Any recommended texts on parallel programing using multicore vs multi (independent) microcontrollers environments and inherent consideration of resource management strategies?

Iron

In embedded system , how do we decide the no of cpus optimally? Then each falsh has to be independently programmed. Am I right?

 

There's no algorithm to do this; it's all careful design and partitioning of the problem.

Iron

the real world problem with using the "Feature Management" approach on slide 15, is that management holds you to these wild guesses. They do not understand and do not want to accept the concept of this approach, management are not normally engineers. and what makes matters worse, is that they are WILD guesses. when you actually get into the project, these initial estimates can change drastically, and note, you have already spent appreciable time on the effort. and then, as the effort progresses, there are obsticles you had no way of anticipating. just wanted to point that even though this seems like a very simple and seductive approach to project management, it is very difficult if not impossible to implement in an actual working environment.

any thoughts on this?

Iron

Jack, How does a GPU differ to a CPU?

Iron

according to this definition of firmware even all the complex stacks (eg tcp ip) running on embedded processor are also firmware. Is it so?

This is one of those questions like the one Justice Stevens answered: I can't define pornography but I know it when I see it. Similar for embedded system and firmware. The line is fuzzy, but I'd call all ofhte code in an embedded system firmware.

Iron

tomfeliz, if it's not parallelizable, it's because there is a hardware limitation, and for no other reason. Two cores cannot access the system bus at the same time, for instance. Virtualization gets you nothing, in this circumstance. What matters is, is it parallelizable AT ALL? If it is, you don't need virtualization to solve it, though you may prefer that route, if it saves you writing code.

Does the industry ever use "firmware" to describe FPGA, CPLD etc. code, (e.g. VHDL)?

Iron

In embedded system , how do we decide the no of cpus optimally? Then each falsh has to be independently programmed. Am I right?

Iron

Jack, Does a beowulf cluster or blade server use ASMP, limited by the connectivity on the copper/fibre backplane? How would code be compiled to run on each blade/computer?

Mostly these datacenter-like applications use SMP, because these problems (like search) are naturally parallel.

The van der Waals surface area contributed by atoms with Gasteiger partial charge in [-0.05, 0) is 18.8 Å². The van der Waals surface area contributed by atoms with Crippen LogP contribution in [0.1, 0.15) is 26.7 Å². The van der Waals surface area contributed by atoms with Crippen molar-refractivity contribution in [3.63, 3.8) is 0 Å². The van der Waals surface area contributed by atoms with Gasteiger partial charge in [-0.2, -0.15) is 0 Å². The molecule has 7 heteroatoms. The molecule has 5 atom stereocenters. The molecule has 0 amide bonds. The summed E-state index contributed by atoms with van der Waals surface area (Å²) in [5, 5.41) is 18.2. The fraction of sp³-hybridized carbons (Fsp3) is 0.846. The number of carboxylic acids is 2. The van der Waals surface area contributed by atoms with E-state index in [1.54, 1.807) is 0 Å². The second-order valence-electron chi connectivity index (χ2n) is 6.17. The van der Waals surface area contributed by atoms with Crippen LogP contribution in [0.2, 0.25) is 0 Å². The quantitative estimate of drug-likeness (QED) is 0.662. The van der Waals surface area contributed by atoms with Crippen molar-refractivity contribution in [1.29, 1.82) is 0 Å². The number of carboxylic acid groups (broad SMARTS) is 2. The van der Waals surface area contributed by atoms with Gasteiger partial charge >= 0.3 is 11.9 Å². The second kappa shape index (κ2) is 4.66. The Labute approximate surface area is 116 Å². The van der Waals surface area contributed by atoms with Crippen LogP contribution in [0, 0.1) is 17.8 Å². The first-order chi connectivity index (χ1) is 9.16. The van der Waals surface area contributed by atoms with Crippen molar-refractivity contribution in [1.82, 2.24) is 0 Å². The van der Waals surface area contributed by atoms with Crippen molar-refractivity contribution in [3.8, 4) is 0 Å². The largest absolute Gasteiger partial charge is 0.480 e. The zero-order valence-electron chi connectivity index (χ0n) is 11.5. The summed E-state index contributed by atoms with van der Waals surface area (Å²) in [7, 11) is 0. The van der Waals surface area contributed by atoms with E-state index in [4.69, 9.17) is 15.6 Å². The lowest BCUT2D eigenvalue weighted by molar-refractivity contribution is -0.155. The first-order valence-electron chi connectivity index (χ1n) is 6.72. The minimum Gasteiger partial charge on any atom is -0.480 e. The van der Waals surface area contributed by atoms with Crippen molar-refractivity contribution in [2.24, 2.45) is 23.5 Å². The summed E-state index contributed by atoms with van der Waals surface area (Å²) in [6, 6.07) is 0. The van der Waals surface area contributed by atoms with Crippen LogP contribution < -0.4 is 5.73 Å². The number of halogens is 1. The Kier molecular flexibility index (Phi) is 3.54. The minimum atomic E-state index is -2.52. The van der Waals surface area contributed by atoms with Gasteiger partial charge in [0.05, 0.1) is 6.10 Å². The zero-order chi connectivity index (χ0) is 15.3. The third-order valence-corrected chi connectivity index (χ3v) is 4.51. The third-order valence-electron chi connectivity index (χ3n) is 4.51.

Iron

Thanks Jack for the presentation.

Iron

So one can imagine that a programmer might do 500 lines of code in a month, thinking that he's better than 300 lines of code, but will only manage to get 300 lines of code correct, and have to rewrite 200?

according to this definition of firmware even all the complex stacks (eg tcp ip) running on embedded processor are also firmware. Is it so?

 

Iron

So another way to think of AMP can be understood with an example in the hardware world where one defines a mechanical or electrical interface, and all components are designed to meet that standard. Think the Common Berthing Mechanism on the space station. In AMP, that interface would be the serial comm with its electrical and protocol standards... And this interface offers the perfect point for testing. One can look toward the outside world and check the data coming in, or feed synthetic data toward the CPU

Tenacious, virtualization allows non-parallelizable tasks to be made parallel. The universe of parallel-friendly tasks is rather small, and it seems like other solutions are needed to exploit multicore for a lot of other problems. For instance, a single low-power Core 2 Duo CPU can run 3-4 VMs very efficiently in less than 20 Watts.

Iron

jack21: do you have any experience about using AMP with _large_ amounts of data? How does passing al those bits along compare to retrieving it from memory?

Sure. Large amounts of data problems are common in SMP when the data is very regular (think weather modeling), and in data comm, where AMP works really well. In data comm they often push tens of GB/sec.

Iron

Jack, Does a beowulf cluster or blade server use ASMP, limited by the connectivity on the copper/fibre backplane? How would code be compiled to run on each blade/computer?

Iron

jack21: do you have any experience about using AMP with _large_ amounts of data? How does passing al those bits along compare to retrieving it from memory?

Iron

Jack, earlier, you mentioned productivity on the order of 300 lines of code per month... Is that the number of lines of code that are absolutely correct and don't need to be rewritten, or simply raw code that might need to be rewritten?

That's completed, working code.

Iron

whats difference between firmware and bootloader?

Firmware is embedded code. A bootloader is firmware.

Iron

Jack, earlier, you mentioned productivity on the order of 300 lines of code per month... Is that the number of lines of code that are absolutely correct and don't need to be rewritten, or simply raw code that might need to be rewritten?